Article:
WS: What genre do you write in? Why?
THM: Fiction and Memoir. I can't stop writing about myself, and I can't seem to tell the truth.
WS: What is your favorite book or writing craft book? Why?
THM: Two recent favorites: The Answers, by Catherine Lacy; and Milkman, by Anna Burns. All-time favorites: Dubliners, by James Joyce; and The Beggar Maid, by Alice Munro. Not a craft book, but a book about the cult of "craft" in the workshop: Craft in the Real World, by Matthew Salesses; The Art of Intimacy, by Stacey D'Erasmo, a mind-blowing book about how authors create relationships with readers through point of view; and that old standby, The Art of Fiction, John Gardner - despite his crankiness and elitism.
WS: What fears do you have about your writing?
THM: That it will be regarded as trite, sentimental, and worst of all, dumb; that it won't be read at all.
WS: If you could have dinner with any famous author (dead or alive) who would it be?
THM: Writers are famously difficult, evasive, uncommunicative, and terrible judges of their own work, so this is a hard question to answer; there are many writers whose work I admire greatly, but who I would not want to have dinner with. So I will say Louise Erdrich, whose work I admire, and who also seems to be a nice person; and Edgar Allan Poe, who might be a difficult companion, but who I think would have very interesting things to say about our current moment.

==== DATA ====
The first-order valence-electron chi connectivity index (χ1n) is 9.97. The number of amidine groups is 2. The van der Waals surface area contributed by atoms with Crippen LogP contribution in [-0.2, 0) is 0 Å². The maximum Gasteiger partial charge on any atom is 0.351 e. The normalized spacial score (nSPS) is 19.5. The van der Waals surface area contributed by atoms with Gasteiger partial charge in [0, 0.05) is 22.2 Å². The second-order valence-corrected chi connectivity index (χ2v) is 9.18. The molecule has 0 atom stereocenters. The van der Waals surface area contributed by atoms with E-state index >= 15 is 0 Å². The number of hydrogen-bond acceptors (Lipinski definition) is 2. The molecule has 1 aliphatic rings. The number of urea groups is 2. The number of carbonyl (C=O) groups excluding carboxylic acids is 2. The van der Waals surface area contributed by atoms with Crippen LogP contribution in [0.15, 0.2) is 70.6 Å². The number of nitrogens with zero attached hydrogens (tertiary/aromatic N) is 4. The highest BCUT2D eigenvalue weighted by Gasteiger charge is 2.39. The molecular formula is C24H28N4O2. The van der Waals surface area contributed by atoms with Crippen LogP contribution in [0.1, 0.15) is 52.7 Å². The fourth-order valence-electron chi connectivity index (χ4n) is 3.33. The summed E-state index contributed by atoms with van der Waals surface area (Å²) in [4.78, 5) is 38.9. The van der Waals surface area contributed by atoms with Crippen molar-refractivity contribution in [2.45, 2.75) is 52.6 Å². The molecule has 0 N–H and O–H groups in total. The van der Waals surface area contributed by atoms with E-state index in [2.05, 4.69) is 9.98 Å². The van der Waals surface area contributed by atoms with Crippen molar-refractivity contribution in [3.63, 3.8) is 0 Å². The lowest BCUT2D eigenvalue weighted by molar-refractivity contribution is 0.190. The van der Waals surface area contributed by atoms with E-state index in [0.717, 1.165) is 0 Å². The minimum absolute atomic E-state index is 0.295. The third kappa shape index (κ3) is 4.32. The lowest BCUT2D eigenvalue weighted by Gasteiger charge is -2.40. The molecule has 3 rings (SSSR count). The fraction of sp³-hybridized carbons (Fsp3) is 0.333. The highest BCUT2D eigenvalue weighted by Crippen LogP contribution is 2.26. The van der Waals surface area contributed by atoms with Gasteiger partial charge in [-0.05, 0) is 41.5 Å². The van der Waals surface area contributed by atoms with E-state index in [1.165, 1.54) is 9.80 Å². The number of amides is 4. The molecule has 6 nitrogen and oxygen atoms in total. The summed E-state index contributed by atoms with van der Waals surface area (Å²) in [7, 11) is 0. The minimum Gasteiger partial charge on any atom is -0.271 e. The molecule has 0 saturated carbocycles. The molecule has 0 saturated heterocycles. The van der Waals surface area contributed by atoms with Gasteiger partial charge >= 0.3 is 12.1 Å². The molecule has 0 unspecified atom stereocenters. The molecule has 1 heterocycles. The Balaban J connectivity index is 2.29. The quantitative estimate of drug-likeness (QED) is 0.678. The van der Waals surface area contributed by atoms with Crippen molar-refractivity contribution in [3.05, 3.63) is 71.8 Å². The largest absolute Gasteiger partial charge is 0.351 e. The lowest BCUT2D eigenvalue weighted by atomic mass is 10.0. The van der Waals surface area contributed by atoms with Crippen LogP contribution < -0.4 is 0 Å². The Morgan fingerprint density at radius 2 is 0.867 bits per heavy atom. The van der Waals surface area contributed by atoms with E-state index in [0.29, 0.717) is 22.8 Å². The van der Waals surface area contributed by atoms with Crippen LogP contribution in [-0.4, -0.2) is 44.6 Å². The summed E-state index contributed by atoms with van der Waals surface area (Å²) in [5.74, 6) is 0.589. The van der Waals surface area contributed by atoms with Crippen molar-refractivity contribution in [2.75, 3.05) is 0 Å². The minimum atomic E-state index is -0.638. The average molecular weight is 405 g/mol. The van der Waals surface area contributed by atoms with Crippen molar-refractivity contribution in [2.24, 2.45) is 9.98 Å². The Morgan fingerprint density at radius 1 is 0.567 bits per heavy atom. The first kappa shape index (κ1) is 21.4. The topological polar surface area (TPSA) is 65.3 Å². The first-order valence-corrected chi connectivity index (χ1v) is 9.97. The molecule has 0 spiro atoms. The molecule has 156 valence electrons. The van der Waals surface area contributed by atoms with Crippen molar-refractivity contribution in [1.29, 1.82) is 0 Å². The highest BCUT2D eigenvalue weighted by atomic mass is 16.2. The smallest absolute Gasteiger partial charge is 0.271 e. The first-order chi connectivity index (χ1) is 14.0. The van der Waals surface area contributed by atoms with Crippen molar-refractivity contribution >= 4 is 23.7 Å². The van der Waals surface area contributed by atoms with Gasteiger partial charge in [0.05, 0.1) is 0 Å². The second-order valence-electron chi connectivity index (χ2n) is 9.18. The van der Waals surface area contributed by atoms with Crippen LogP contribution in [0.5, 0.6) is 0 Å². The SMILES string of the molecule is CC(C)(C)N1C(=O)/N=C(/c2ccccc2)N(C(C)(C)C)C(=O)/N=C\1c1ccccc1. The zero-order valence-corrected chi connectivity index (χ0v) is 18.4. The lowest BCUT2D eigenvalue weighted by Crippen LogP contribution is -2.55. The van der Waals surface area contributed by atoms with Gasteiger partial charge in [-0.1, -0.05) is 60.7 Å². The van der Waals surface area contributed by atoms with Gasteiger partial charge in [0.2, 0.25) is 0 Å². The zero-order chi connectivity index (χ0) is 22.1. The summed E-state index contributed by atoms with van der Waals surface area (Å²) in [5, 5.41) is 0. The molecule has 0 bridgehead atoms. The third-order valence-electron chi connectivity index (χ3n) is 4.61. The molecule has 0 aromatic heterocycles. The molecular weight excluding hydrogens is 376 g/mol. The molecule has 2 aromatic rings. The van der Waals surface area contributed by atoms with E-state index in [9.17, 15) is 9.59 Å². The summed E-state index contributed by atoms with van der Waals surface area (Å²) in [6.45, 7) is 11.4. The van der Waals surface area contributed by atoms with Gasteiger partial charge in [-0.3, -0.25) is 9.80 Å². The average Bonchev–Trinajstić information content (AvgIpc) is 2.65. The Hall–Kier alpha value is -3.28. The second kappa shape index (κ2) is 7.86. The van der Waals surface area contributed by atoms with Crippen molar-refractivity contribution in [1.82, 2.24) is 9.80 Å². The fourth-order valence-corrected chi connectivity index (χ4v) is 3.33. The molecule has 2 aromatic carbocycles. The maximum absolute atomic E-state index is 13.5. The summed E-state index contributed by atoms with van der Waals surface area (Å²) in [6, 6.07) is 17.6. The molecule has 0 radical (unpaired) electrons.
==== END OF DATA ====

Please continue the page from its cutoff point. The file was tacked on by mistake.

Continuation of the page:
WS: What are your tips for submitting writing?
THM: Wait at least a month after you've "finished" a piece before you send it out, to make sure it's really as good as you can make it; research your targets - it's insulting to the press / magazine and a waste of time for you to submit indiscriminately; never give up submitting; keep a spreadsheet.
WS: What's the best (or worst) writing advice you've ever received?
THM: The best "advice" was a class by Elizabeth Harris at U.T. Austin in which we read different genres, from dirty realism to magical realism to metafiction - it opened my eyes to using genre to structure fiction; the worst advice was to write to "express myself" - no one is interested in reading this.
WS: What inspires your writing?
THM: For the most part, my own life; but as I have gotten older, I have become more curious about the lives of other people.
WS: Where are you from and does that place ever enter into your writing?
THM: All of my work is shaped by growing up in Houston. I haven't lived here for a while, but in my imagination, I have never left. I grew up in the East End of Houston, near the intersection of Telephone and Lawndale; it completely shaped my first novel, Ghost Horse, and the stories in my collection, Pictures of the Shark.
WS: Do you do research for your writing? If so, what are some unexpected resources you've found?
THM: I have started using research in my stories. For one, I learned more than I ever thought I would know about the history of Old Braeswood, and for another, the history of eugenicists in the science departments of Texas universities. I have found amazing things online, but it also pays to go into libraries and talk to research librarians and historians.
WS: Drop any links or promos for your recent work, include your social media links
THM: My website is https://thomashmcneelywriter.com/.
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